What is the Philosophy of Science?

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  • Written By: Michael Anissimov
  • Edited By: O. Wallace
  • Last Modified Date: 17 September 2017
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Philosophy of science is what underlies science, what tells us how science should be done. Like any other domain of human knowledge, it evolves over time and can never be declared "perfect". Philosophy of science can be considered both a part of philosophy, because it is abstract and involves looking at the big picture in a certain way, and a part of science, because it incorporates experimental data about the effectiveness of different ways of doing and thinking about science. As such, it may be considered "meta-science" - science focused on science itself.

The scientific method, which is hundreds or perhaps even thousands of years old, was the first step on the road of stepping stones known as philosophy of science. The scientific method, among other things, consists of a sequence of key activities: observe, hypothesize, predict, experiment. This is a fine outline, but there is great disagreement on the details of each stage and where and how it is appropriate to apply them. Philosophy of science is meant to flesh out these details and test them empirically.


Many people have made important contributions to the philosophy of science. William of Ockham, a friar who lived in the 14th century, came up with what is today called Ockham's razor, which can be phrased in many ways, but the most popular is "entities should not be multiplied beyond necessity". Albert Einstein rephrased this as "make everything as simple as possible, but not simpler". Many centuries later, Ockham's razor was reformulated in a quantitative and mathematical way.

In the 1930s, Edward Sapir and Benjamin Whorf observed that different languages have different words for different objects, and the particular language we use biases the observations we make and the conclusions we draw from them. The genius of this observation was not really understood until the 70s, when many philosophers of science began to reference what became known as the Sapir-Whorf hypothesis. It became obvious that so-called "Whorfianism" could be extended to all areas of the scientific process - as humans, our brain works a certain way, and every aspect of it has the potential to slightly bias our observations. Like there are optical illusions that prey upon our imperfect perceptual systems to produce gross errors in judgment, there are cognitive illusions that testably produce beliefs that contradict fundamental laws in probability theory.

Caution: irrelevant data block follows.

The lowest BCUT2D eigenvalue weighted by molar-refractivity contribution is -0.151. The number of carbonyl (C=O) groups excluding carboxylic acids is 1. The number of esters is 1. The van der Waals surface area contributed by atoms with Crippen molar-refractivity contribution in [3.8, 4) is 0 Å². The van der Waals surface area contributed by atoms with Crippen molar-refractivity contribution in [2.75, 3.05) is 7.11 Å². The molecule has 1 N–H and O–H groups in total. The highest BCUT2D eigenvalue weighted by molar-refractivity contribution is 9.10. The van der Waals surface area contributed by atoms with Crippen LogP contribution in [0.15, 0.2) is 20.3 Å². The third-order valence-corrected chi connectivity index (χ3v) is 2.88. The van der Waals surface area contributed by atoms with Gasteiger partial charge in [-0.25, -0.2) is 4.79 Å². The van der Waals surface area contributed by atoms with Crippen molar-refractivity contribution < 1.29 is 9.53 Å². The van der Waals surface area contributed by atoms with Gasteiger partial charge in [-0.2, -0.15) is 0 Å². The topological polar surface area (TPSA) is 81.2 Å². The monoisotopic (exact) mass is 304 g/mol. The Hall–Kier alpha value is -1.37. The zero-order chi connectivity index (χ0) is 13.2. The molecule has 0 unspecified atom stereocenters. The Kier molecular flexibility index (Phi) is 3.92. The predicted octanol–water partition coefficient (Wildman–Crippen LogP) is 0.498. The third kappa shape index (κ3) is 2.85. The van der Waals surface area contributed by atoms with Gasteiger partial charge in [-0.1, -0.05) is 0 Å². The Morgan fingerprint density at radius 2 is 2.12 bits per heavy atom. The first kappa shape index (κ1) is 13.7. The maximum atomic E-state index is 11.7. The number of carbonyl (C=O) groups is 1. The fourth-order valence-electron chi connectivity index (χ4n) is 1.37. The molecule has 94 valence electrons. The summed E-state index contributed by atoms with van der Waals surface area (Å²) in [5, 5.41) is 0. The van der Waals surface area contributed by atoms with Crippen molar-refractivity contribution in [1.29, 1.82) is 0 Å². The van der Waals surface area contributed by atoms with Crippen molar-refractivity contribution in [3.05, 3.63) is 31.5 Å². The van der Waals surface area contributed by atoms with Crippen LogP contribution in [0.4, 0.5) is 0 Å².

W.V. Quine, the great philosopher-logician of the mid-20th century, argued that for any given set of empirical facts, a near-infinity of theories can be cooked up to explain them, given enough side notes and addendums. So we can never know which theory is "correct" until we get more data. Karl Popper rejected this extremism and replaced it with his theory of falsifiability - for something to be science, it must have the potential to be refuted by further experimentation. This proved to be one of the most frequently cited contributions to philosophy of science.

All these incremental improvements may sound substantial, but the largest contribution ever made to the philosophy of science comes from the Reverend Thomas Bayes, an 18th century minister, and his intellectual heir, E.T. Jaynes, who died in 1998. Building off of a result in probability theory called Bayes' rule, Jaynes formalized the process of hypothesis formation based on precise mathematical foundations. This kickstarted the school known today as Bayesianism, which has become very popular in the physical and computer sciences and continues to grow in acceptance. Bayes' rule accepts subjectivism - that we can never know anything 100%, but with varying degrees of confidence, which can be precisely updated based on incoming evidence and prior probabilities.

Today, philosophy of science continues to evolve, being contributed to by scientists and philosophers alike.


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Post 1

The point about the particular language we use biasing our observations and the conclusions we draw from them calls to mind the famous double-slit experiment, one of the lynchpins of quantum mechanics. I'm not scientifically minded enough to be able to explain it simply and as correct as perhaps some other people (please correct me if I'm wrong!), but essentially the experiment was to determine whether light travels in particles or in waves. The end result was something far different. What eventually has been discovered over time that the way light travels depends on the methods used to observe it.

Just goes to show that our brains have a lot to do with how we perceive reality.

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